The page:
Using a simple low-field NMR system, we monitored water content in a living tree in a greenhouse over 2 months. By continuously running the system, we observed changes in tree water content on a scale of half an hour. The data showed a diurnal change in water content consistent both with previous NMR and biological observations. Neutron imaging experiments show that our NMR signal is primarily due to water being rapidly transported through the plant, and not to other sources of hydrogen, such as water in cytoplasm, or water in cell walls. After accounting for the role of temperature in the observed NMR signal, we demonstrate a change in the diurnal signal behavior due to simulated drought conditions for the tree. These results illustrate the utility of our system to perform noninvasive measurements of tree water content outside of a temperature controlled environment.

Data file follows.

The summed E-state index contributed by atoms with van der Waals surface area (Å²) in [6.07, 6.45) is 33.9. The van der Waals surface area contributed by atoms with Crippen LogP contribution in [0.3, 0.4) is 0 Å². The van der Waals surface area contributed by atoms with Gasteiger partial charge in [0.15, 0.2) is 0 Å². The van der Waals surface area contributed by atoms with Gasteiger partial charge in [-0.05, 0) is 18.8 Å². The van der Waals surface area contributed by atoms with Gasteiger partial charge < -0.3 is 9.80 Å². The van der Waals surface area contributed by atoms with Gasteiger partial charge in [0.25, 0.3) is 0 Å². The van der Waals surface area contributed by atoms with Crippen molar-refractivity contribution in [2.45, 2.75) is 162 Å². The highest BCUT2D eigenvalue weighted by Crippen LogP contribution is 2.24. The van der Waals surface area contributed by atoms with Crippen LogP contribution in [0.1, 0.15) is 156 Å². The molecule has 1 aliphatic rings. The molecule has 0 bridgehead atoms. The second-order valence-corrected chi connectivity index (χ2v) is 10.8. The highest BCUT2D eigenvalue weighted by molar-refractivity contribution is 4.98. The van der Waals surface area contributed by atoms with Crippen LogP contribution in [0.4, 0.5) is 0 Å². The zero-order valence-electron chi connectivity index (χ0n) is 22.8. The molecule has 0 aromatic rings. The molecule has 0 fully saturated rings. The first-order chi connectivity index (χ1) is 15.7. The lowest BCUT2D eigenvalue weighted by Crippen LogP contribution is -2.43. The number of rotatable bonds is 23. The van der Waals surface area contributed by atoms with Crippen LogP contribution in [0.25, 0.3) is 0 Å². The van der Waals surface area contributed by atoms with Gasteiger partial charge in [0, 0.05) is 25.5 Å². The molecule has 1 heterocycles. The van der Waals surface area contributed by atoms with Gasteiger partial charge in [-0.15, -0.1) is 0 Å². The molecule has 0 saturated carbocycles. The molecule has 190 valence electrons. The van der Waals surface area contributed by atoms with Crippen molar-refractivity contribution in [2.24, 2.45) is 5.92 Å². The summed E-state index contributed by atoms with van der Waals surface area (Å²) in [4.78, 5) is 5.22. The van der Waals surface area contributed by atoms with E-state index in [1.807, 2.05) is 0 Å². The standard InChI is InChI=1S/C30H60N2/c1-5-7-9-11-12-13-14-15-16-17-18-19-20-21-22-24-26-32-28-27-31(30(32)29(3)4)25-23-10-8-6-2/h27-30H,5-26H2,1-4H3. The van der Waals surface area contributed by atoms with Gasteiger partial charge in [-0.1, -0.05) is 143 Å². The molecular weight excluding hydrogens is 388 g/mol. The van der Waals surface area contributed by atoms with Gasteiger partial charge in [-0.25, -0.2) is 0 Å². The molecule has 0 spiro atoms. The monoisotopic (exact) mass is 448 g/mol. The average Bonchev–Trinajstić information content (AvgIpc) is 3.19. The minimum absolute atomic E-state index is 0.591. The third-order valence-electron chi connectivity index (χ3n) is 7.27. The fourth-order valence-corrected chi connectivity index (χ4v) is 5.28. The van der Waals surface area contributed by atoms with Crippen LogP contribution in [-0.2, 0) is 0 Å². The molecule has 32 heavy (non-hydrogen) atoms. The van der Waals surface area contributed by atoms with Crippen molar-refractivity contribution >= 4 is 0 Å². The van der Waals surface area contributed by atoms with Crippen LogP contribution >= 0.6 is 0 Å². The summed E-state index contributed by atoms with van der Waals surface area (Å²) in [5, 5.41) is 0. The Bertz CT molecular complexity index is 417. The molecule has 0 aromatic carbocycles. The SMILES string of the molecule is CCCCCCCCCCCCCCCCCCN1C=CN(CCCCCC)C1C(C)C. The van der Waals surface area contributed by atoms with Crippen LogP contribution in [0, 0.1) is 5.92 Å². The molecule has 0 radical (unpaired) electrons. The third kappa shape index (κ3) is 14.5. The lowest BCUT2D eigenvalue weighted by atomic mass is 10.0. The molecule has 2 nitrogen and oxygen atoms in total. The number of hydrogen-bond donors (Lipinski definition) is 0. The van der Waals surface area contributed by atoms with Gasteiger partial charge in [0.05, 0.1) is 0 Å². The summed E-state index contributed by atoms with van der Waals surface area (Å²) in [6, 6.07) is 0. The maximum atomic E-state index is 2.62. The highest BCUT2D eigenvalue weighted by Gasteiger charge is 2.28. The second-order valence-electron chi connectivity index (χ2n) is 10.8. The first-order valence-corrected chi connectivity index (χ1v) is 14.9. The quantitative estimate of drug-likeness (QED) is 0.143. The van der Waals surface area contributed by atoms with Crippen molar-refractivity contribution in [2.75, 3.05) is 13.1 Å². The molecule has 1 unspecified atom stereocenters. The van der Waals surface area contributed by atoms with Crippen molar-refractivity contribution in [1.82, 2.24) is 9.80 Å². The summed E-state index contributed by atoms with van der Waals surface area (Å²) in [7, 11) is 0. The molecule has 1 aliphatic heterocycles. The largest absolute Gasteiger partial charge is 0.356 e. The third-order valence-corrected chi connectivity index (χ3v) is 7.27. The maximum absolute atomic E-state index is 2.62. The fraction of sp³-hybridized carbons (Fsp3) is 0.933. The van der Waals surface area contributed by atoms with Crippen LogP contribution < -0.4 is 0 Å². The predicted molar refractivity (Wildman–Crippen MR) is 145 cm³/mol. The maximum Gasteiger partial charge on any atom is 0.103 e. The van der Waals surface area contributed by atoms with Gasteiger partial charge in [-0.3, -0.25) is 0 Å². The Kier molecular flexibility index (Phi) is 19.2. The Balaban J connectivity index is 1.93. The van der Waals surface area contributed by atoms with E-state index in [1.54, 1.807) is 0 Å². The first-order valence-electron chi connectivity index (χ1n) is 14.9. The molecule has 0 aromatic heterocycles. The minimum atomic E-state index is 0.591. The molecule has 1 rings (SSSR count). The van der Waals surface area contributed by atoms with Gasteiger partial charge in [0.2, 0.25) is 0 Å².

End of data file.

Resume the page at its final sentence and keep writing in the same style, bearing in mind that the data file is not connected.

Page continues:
Malone, M. W., Yoder, J., Hunter, J. F., Espy, M. A., Dickman, L. T., Nelson, R. O., … Sevanto, S. (2016). In vivo observation of tree drought response with low-field NMR and neutron imaging. Frontiers in Plant Science, 7(MAY2016). https://doi.org/10.3389/fpls.2016.00564